Japan’s Ehime prefecture, in the northwest quarter of Shikoku and many smaller islands in the Seto Inland Sea, is a breathtaking prefecture known for its “onsen” (hot springs) and citrus fruit production. It’s also home to Mount Ishizuchi, a sacred mountain and the tallest peak in western Japan.
Ehime’s official mascot is a dog named Mikyan whose face is literally an orange, representing the region’s main export. Like most things produced in Japan, Ehime’s oranges are grown with love, care and pride.
“We call ourselves the Oranges Kingdom, or ‘the best place for oranges’,” said Naoki Saito, chief director of the sports and culture department at the Ehime prefectural government.
As many as 40 different types of mandarin oranges are grown in Ehime besides the prefecture’s two original orange species. Around 210,000 tonnes of oranges are exported annually from the prefecture, according to data compiled by All Nippon Airways’ (ANA) regional vitalisation project, “Tastes of Japan by ANA”.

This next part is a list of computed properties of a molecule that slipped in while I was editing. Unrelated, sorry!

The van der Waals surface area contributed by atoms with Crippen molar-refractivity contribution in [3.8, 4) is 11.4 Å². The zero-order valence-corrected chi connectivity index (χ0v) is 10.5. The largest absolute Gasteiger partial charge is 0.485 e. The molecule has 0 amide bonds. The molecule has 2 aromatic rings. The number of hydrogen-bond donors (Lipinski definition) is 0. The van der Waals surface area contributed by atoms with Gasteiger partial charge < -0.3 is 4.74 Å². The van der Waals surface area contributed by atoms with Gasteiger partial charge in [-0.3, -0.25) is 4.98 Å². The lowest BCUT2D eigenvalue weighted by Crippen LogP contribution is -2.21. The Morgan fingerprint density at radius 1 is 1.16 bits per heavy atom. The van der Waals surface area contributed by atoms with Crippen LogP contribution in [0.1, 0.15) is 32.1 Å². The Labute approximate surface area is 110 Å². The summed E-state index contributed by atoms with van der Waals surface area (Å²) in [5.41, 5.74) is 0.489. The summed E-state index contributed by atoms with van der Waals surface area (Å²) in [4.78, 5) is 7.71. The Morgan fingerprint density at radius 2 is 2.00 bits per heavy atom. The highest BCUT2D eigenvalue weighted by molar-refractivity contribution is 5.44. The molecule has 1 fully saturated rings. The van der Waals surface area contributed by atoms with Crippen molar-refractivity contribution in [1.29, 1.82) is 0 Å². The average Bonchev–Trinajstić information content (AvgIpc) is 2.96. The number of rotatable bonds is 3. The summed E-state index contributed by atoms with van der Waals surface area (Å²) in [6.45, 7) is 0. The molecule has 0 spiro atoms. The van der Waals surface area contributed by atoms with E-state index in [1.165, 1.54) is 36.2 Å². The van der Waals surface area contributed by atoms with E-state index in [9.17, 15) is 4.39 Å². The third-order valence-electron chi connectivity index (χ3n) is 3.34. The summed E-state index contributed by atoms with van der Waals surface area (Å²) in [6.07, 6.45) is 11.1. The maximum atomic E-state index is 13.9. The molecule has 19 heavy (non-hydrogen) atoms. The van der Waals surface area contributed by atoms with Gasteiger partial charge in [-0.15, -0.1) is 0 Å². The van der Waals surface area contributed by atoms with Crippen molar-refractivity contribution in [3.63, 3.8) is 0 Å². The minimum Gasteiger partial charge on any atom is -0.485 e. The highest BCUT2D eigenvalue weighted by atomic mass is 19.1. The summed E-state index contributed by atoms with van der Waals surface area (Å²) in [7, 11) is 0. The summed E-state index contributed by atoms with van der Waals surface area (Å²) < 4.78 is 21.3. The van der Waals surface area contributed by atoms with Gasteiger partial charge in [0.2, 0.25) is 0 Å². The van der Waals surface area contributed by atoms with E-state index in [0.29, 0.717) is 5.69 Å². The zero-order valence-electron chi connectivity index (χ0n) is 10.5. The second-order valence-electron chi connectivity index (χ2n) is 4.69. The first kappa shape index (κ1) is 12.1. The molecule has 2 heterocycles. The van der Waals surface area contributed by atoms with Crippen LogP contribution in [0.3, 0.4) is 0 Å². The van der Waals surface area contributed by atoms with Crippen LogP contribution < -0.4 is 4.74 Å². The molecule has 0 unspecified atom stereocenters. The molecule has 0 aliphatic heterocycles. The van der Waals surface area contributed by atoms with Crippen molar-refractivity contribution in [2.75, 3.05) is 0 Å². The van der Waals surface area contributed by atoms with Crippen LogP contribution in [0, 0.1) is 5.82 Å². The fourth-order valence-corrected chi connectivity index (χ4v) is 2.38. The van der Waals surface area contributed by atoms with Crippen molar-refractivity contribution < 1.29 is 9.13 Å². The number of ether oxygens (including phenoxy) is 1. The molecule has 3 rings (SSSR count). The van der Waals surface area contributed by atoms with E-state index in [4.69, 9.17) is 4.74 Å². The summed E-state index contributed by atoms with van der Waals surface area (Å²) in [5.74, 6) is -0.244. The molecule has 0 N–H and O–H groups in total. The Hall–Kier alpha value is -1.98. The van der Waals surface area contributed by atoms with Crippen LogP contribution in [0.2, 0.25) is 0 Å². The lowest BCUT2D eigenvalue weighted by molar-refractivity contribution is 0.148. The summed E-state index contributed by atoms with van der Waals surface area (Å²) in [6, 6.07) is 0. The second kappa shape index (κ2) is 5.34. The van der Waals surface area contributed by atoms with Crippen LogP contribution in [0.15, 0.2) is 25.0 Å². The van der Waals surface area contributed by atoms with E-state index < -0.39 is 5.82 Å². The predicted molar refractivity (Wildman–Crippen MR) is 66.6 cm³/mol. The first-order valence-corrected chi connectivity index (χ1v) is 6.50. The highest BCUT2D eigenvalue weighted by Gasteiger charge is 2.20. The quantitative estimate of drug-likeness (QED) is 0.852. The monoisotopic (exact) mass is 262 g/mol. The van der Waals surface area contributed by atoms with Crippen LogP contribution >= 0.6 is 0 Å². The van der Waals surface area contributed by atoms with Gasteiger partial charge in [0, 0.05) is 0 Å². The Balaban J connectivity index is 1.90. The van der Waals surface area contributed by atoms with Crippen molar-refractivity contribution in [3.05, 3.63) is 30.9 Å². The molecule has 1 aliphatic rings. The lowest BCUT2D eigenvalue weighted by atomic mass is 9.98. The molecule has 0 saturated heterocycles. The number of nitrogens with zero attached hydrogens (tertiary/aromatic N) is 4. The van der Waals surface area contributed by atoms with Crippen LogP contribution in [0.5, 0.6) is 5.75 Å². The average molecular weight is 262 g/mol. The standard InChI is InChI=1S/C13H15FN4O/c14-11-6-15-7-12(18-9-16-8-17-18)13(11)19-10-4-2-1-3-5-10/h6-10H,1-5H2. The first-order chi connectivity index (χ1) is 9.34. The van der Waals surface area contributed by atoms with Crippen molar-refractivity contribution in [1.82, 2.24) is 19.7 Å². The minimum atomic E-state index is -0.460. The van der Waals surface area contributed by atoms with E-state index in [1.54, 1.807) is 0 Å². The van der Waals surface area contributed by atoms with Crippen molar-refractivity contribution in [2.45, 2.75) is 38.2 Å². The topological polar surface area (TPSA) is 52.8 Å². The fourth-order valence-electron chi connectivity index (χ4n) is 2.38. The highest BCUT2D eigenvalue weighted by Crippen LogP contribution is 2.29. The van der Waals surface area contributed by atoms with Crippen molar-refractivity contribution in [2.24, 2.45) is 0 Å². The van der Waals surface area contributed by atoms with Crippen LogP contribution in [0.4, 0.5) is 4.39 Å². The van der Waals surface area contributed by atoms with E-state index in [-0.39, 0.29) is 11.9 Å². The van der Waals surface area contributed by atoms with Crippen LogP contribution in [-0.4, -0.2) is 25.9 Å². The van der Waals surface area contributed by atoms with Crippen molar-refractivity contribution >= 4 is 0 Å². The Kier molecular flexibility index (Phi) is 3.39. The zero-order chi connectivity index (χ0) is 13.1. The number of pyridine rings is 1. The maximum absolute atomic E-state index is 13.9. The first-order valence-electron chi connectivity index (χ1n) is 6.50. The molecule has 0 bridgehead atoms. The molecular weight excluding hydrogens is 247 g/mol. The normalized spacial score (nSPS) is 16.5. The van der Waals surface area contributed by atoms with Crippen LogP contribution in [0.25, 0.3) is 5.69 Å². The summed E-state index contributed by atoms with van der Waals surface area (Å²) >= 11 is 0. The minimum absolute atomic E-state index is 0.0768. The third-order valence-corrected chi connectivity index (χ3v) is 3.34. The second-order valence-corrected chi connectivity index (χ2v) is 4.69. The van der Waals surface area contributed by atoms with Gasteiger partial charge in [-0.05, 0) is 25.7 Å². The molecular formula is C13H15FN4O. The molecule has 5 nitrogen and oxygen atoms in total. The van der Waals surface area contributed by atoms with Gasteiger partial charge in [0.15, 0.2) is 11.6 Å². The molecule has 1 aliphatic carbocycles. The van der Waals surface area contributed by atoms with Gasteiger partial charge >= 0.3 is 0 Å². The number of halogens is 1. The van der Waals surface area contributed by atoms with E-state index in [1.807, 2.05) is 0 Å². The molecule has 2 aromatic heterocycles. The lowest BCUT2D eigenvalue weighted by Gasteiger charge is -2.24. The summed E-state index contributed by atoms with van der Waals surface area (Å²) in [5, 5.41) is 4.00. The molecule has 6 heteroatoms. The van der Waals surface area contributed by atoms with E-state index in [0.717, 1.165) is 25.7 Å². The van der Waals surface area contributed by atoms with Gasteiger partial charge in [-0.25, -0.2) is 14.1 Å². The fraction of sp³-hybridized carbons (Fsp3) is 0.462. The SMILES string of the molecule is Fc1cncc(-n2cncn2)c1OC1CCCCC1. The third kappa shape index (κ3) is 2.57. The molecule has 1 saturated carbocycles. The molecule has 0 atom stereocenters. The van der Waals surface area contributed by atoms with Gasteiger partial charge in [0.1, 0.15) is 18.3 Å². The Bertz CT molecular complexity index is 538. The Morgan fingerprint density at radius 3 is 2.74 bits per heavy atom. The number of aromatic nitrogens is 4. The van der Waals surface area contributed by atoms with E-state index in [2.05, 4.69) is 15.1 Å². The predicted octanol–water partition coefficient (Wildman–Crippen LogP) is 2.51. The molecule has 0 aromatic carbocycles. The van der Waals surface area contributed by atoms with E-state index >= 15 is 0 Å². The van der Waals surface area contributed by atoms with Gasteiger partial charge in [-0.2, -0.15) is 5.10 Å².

Although Ehime is Japan’s top citrus fruit producer, not much of the fruit made its way to Malaysia previously due to the lack of a trade agreement: “However, we started exporting (more) to Malaysia starting February this year. And in December, you’ll see the Beni Madonna — our own species of orange — in Malaysian supermarkets,” Saito said.
Exports from the prefecture are mainly shipped to Malaysia through Khaishen Trading Sdn Bhd, he added. As of March this year, Ehime exported about 10 tonnes of the fruits to Malaysia. Ehime’s oranges are also exported to Hong Kong, Singapore, Taiwan, Macau, Canada, Cambodia and the European Union.